Prerequisite Required: Neurorehabilitation – Assisting Recovery & Function in Everyday Life Following Brain Injury (No Exceptions)
Advances in the treatment of individuals who sustain traumatic brain injury have resulted in greatly increased survival. The long-term quality of life for these individuals and their potential for functional independence and community integration often depends on the degree of residual problems with cognitive function and their capacity for emotional and behavioural self-regulation. This program will review some basic principles and theoretical underpinnings for working with individuals who demonstrate cognitive impairments. It will provide techniques for addressing various executive functions, particularly problem-solving, decision-making, concept learning, organization, planning and reasoning skills, in addition to basic cognitive processes such as attention, learning and memory. The course covers issues such as:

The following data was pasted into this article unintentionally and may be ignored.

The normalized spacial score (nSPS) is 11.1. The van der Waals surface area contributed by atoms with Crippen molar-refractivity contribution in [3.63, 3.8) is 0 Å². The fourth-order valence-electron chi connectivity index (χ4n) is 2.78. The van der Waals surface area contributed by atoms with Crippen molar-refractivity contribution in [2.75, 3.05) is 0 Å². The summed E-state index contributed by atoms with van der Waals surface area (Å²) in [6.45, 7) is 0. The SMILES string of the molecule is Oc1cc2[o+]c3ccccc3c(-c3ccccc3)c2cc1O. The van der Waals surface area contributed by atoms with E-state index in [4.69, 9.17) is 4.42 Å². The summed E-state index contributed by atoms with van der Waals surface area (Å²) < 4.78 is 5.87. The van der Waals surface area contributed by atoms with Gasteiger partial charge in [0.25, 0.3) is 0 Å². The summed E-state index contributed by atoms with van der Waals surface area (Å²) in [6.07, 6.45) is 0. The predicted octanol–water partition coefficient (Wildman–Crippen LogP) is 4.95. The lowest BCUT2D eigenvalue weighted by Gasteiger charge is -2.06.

- What is Cognitive Neurorehabilitation (including the history, models of recovery, transfer and generalization of cognitive skill and theories of forgetting).
- The dynamics of, and facilitation/retraining of, attention, working memory, learning, retrieval, organization, problem-solving and decision-making, reasoning and comprehension in neurorehabilitation.
- Cognitive contributions to social interaction and integration, including its influence on the expression of emotional and behavioural engagement.
- Status of cognitive-enhancing nutrients and drugs.
- External supports for enhanced cognition.
- Efficacy and effectiveness of cognitive neurorehabilitation.
Professors, Dr. Dawn Good and Dr. Julie Baker will be teaching the program by live video conference.